Tuesday, January 24, 2006

Comparing NE U City with Pagedale

Comparing NE U City with Pagedale

Lately, I've been riding the #64 Lucas Hunt bus from Big Bend at Forest Park (on the Washington University campus) north to the Rock Road MetroLink station.

This ride lasts only 15 minutes, but cuts through both the most affluent and most economically depressed sections of St. Louis County.

The northbound run follows Big Bend adjacent to private streets north to Delmar, then heads east on Delmar, to north on Leland, west on Loop North, and north on Kingsland near the Parkview Gardens apartment district. The #64 is the only bus route that still uses this historic streetcar turn-around area on Loop North; although Heman Ave in that section has long been converted to a parking area / marketplace plaza., so it uses Leland instead.

From there, it travels north on Kingsland to Olive, then west on Olive one block to north on Ferguson Ave., where it enters Northeast University City.

NE U City, a predominantly African-American community, still has a fairly stable and comfortable feel. To be sure, it is very different from both the private streets and the Parkview Gardens apartment district (largely owned by WashU and occupied heavily by students) to the south of Vernon. And the industrial/commercial areas along Olive form an odd barrier there. Nevertheless, NE U City has convenient access to a fairly new (mid 1990s) Schnucks supermarket and small strip center at Olive and Pennsylvania (on the former site of Mercy High School). Right in the heart of the community at Ferguson and Etzel is Pershing Elementary School.

But somewhere around the old bridge over one of the northern branches of the River des Peres (is that Engelholm Creek perhaps?) at Ferguson and Melrose, you enter Pagedale. South of Page, it still feels a lot like NE U City. But when you reach Page, decay is clearly evident.

Pagedale and NE U City have pretty similar housing stock; if anything, Pagedale's may be newer. Both are predominantly African-American communities. But there's not much similarity beyond that. Pagedale itself is a fairly under-resourced community, similar to its eastern neighbor Wellston. It is part of the Normandy School District which, for better or worse, is not as highly regarded as the University City School District.

At Page Ave, a bus transfer point, there's a Chop Suey place and a decaying corner commercial building, as well as a very suburban-looking church with a large parking lot along Ferguson. In the several blocks to the north, some houses are in good condition. A few new houses have been built, at 1361, 1365 and 1369 Ferguson, near the railroad overpass; but they are all ugly little vinyl-clad boxes. Nothing nearly as attractive as the nearby similarly-sized brick homes.

Across the railroad overpass is a strange mix of institutional and industrial uses. On the left (west) we see the hulking behemoth of the now-closed and rapidly decaying former Lever Bros factory, and a school bus parking lot. Then there's Baerveldt Park, a small park carved out of adjacent Laurel Hill Cemetery, and then a lutheran church with a ridiculously huge parking lot.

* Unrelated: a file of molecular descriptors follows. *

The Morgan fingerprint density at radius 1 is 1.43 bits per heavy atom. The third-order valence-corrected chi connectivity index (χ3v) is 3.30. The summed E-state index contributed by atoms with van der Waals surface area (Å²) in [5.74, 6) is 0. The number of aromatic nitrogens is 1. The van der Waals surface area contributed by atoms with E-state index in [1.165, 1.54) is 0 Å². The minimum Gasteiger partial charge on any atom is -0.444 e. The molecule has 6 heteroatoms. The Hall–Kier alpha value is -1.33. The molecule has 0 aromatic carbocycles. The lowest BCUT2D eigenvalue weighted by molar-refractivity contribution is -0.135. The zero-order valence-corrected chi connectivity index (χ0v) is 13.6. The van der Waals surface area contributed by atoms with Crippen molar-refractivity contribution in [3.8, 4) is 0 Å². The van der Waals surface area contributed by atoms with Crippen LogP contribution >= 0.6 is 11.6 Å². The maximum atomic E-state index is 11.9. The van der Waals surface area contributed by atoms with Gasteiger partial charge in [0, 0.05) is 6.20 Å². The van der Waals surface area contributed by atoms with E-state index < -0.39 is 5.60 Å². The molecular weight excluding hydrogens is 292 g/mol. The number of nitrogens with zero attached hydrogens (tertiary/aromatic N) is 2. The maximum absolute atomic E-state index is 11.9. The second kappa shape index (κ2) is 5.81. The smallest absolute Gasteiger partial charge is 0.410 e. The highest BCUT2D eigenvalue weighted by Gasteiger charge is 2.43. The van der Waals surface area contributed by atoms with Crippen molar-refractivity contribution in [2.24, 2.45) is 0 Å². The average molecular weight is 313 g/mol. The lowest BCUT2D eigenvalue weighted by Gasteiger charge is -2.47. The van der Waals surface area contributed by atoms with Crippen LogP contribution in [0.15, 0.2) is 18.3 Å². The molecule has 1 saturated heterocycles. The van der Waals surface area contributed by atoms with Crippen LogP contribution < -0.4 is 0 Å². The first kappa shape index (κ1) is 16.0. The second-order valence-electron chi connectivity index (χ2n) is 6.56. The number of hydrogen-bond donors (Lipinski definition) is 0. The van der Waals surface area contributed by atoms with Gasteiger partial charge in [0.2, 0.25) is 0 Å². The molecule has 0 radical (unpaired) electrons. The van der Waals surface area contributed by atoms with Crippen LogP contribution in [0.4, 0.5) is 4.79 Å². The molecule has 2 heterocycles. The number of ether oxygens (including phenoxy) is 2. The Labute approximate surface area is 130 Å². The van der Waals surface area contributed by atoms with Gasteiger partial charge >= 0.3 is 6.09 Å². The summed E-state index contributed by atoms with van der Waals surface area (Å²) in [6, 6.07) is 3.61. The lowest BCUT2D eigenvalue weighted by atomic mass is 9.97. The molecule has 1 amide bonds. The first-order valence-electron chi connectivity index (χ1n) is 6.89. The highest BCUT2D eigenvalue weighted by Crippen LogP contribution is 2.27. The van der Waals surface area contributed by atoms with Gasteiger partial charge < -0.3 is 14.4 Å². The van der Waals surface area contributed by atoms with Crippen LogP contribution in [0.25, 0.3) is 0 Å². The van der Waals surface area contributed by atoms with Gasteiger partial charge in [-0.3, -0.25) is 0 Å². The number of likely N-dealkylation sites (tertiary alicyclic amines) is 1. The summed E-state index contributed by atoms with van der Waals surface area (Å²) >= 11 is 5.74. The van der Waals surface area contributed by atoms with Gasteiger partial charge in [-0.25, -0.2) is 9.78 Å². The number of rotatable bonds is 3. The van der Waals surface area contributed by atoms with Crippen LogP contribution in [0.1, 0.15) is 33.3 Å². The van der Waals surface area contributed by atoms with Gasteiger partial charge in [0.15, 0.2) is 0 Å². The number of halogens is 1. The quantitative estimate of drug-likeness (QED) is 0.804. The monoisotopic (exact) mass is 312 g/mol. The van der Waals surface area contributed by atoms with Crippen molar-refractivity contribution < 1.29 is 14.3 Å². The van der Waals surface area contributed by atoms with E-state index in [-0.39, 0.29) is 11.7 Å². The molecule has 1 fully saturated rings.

On the right (east) are a Southwestern Bell Telephone garage, St. Louis Music Company, NHS/Beyond Housing's Pagedale Service Center, Pagedale City Hall, and a Head Start center. Then we pass a row of homes, some in good condition but others boarded up and decaying. At St Charles Rock Road are still more down-at-heel commercial buildings. The bus turns east on the Rock Road for the one-block trip to the MetroLink station.

After 13 years, the Rock Road MetroLink stop has yet to spur any development. Sure, some people may ride MetroLink to the Frison Flea Market, located in a former grocery store adjacent to the station and open only Friday-Saturday-Sunday. But this stop's main function seems to have been to replace Wellston Loop as a major transfer point between buses. The park-ride lot isn't even that heavily used here, because it's not visible from nor close to major highways or more affluent neighborhoods.

There are lots of reasons for the decay evident in Pagedale, but needless to say, it is not exactly inspiring to pass through the area. It probably isn't very inspiring to live there either. I'm sure there are some nice blocks and many nice homes within Pagedale, but the overall picture is not one of success at the present.

Although Pagedale is part of the St Louis County Enterprise Zone, it is not part of the Greater St Louis Regional Empowerment Zone; only Wellston is. So there are fewer opportunities for redevelopment incentives. Since the MetroLink stop at Rock Road is on the edge of the community, and no highways pass nearby, the decay is not as visible to most outsiders as that in Wellston. But it shares a common fate with its eastern neighbor, including the same ZIP code (63133) and fire protection district (Mid-County). Ultimately, redevelopment of Pagedale and Wellston must go hand-in-hand. Hopefully, the current residents will not be forgotten when that happens.

1 comment:

Anonymous said...

I think the visible difference between northeastern University City and Pagedale can largely be attributed to distinct code enforcement. University City is known for its strict building codes and occupancy permits, but I think the impact is seen when looking at similar housing stock on either side of the city limits.